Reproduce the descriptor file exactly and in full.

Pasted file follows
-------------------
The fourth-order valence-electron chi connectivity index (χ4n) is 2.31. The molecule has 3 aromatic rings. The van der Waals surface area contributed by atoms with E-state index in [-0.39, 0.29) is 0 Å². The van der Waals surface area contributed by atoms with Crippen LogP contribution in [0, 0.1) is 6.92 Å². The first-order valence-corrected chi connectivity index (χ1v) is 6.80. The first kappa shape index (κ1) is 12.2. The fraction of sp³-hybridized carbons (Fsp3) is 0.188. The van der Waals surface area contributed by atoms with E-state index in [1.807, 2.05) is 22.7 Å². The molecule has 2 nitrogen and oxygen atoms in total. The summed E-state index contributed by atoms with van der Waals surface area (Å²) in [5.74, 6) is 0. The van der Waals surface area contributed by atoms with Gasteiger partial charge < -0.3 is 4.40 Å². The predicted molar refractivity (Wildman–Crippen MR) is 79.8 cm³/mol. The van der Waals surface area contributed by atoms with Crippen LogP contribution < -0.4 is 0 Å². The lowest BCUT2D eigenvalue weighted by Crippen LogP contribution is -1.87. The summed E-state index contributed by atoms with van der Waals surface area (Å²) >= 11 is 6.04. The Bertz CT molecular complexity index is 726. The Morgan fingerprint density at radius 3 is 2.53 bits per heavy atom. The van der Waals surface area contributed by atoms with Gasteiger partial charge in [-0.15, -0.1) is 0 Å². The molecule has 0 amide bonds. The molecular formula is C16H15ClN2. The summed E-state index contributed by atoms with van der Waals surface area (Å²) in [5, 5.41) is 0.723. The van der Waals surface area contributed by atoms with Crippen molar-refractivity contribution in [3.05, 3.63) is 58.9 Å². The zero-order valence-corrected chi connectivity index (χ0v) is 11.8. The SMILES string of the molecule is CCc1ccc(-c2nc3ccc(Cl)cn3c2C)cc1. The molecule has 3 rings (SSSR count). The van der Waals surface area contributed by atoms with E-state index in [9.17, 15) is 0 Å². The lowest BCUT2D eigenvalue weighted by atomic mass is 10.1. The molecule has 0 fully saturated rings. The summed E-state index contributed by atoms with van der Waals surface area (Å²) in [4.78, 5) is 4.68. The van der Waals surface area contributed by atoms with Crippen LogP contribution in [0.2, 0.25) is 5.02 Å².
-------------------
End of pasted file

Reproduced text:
The fourth-order valence-electron chi connectivity index (χ4n) is 2.31. The molecule has 3 aromatic rings. The van der Waals surface area contributed by atoms with E-state index in [-0.39, 0.29) is 0 Å². The van der Waals surface area contributed by atoms with Crippen LogP contribution in [0, 0.1) is 6.92 Å². The first-order valence-corrected chi connectivity index (χ1v) is 6.80. The first kappa shape index (κ1) is 12.2. The fraction of sp³-hybridized carbons (Fsp3) is 0.188. The van der Waals surface area contributed by atoms with E-state index in [1.807, 2.05) is 22.7 Å². The molecule has 2 nitrogen and oxygen atoms in total. The summed E-state index contributed by atoms with van der Waals surface area (Å²) in [5.74, 6) is 0. The van der Waals surface area contributed by atoms with Gasteiger partial charge < -0.3 is 4.40 Å². The predicted molar refractivity (Wildman–Crippen MR) is 79.8 cm³/mol. The van der Waals surface area contributed by atoms with Crippen LogP contribution < -0.4 is 0 Å². The lowest BCUT2D eigenvalue weighted by Crippen LogP contribution is -1.87. The summed E-state index contributed by atoms with van der Waals surface area (Å²) >= 11 is 6.04. The Bertz CT molecular complexity index is 726. The Morgan fingerprint density at radius 3 is 2.53 bits per heavy atom. The van der Waals surface area contributed by atoms with Gasteiger partial charge in [-0.15, -0.1) is 0 Å². The molecule has 0 amide bonds. The molecular formula is C16H15ClN2. The summed E-state index contributed by atoms with van der Waals surface area (Å²) in [5, 5.41) is 0.723. The van der Waals surface area contributed by atoms with Crippen molar-refractivity contribution in [3.05, 3.63) is 58.9 Å². The zero-order valence-corrected chi connectivity index (χ0v) is 11.8. The SMILES string of the molecule is CCc1ccc(-c2nc3ccc(Cl)cn3c2C)cc1. The molecule has 3 rings (SSSR count). The van der Waals surface area contributed by atoms with E-state index in [9.17, 15) is 0 Å². The lowest BCUT2D eigenvalue weighted by atomic mass is 10.1. The molecule has 0 fully saturated rings. The summed E-state index contributed by atoms with van der Waals surface area (Å²) in [4.78, 5) is 4.68. The van der Waals surface area contributed by atoms with Crippen LogP contribution in [0.2, 0.25) is 5.02 Å².